Kane County Family Law AttorneyFor many young people, May is a month filled with graduation parties, ceremonies, and making plans for the future. If you are a parent of a high school or college-aged child, it is important to understand how Illinois law handles college expenses when parents are divorced. Illinois is unique in that divorced parents are sometimes legally required to contribute to their child’s college education. Read on to learn more.

Splitting the Cost of Tuition, Books, Fees, Housing, and Other College Costs

Child support obligations typically end once a child becomes an adult. However, in Illinois, a parent may still be required to provide financial assistance to a college-aged child. Illinois courts have the authority to allocate college expenses between two divorced parents. College expenses include the cost of tuition, fees, textbook rental, supplies, housing, and food. The court considers both parents’ financial circumstances when determining how to split college expenses between them. The college student’s own financial resources, including money from scholarships or work-study programs, may also be considered. Sometimes, the student is also required to contribute to college expenses.

The Amount a Parent May Be Required to Pay is Limited

The amount a parent may be required to pay is capped by Illinois law. A parent cannot be required to contribute more than what it would cost for the child to attend the University of Illinois at Champaign-Urbana. Tuition and fees are currently estimated at $17,572-$22,836 for the 2023-2024 school year at the University of Illinois at Champaign-Urbana. However, keep in mind that this figure does not include housing, supplies, textbooks, and related expenses.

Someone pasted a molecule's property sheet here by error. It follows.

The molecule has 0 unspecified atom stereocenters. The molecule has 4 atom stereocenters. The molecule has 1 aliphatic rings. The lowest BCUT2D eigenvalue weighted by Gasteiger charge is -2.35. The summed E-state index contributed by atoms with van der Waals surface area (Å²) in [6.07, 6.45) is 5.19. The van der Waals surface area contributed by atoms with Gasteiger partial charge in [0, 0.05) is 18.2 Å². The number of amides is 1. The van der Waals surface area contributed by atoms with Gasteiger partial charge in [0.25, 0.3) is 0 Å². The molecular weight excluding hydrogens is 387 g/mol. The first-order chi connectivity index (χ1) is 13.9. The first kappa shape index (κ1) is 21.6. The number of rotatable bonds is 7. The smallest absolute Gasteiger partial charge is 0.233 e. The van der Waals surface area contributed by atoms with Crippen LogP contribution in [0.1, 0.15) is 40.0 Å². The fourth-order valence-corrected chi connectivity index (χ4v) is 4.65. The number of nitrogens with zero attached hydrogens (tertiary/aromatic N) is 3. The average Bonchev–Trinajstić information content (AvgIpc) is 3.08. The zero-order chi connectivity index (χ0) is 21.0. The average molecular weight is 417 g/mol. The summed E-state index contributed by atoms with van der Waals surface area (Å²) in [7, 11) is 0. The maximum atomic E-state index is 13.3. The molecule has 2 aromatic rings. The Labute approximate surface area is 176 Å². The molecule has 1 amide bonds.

If a student wants to attend a college that costs more than the University of Illinois, such as a private school or out-of-state school, he or she will be responsible for covering the additional cost. The student may need to take out student loans, get a part-time job, or use other financial resources.

The Child Must Maintain a “C” Average

A parent’s financial obligation usually terminates if the child does not maintain a “C” grade point average. Parents are relieved of their obligation when the child turns 23 years old, graduates with a bachelor’s degree, or gets married.

Contact our Kane County Child Support Lawyers for Help

If you and your child’s other parent disagree regarding how college expenses should be handled, our Kane County family law attorneys can help. Call us today at [[phone]] and set up a free initial consultation to learn more.